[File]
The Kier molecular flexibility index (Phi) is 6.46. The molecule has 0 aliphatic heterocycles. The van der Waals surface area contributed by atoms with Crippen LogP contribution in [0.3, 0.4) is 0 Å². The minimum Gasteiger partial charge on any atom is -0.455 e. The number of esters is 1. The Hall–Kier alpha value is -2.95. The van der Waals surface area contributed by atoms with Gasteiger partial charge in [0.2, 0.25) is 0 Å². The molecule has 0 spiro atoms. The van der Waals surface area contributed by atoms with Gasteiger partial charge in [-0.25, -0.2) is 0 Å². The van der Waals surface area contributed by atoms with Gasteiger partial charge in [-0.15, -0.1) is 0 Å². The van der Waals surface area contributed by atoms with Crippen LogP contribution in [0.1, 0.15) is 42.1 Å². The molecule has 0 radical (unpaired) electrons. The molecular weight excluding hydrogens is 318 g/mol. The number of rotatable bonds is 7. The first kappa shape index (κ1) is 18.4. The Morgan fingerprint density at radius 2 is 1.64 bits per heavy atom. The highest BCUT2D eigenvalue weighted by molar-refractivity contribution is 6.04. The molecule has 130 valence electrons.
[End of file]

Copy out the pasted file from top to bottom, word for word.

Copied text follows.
The Kier molecular flexibility index (Phi) is 6.46. The molecule has 0 aliphatic heterocycles. The van der Waals surface area contributed by atoms with Crippen LogP contribution in [0.3, 0.4) is 0 Å². The minimum Gasteiger partial charge on any atom is -0.455 e. The number of esters is 1. The Hall–Kier alpha value is -2.95. The van der Waals surface area contributed by atoms with Gasteiger partial charge in [0.2, 0.25) is 0 Å². The molecule has 0 spiro atoms. The van der Waals surface area contributed by atoms with Gasteiger partial charge in [-0.25, -0.2) is 0 Å². The van der Waals surface area contributed by atoms with Gasteiger partial charge in [-0.15, -0.1) is 0 Å². The van der Waals surface area contributed by atoms with Crippen LogP contribution in [0.1, 0.15) is 42.1 Å². The molecule has 0 radical (unpaired) electrons. The molecular weight excluding hydrogens is 318 g/mol. The number of rotatable bonds is 7. The first kappa shape index (κ1) is 18.4. The Morgan fingerprint density at radius 2 is 1.64 bits per heavy atom. The highest BCUT2D eigenvalue weighted by molar-refractivity contribution is 6.04. The molecule has 130 valence electrons.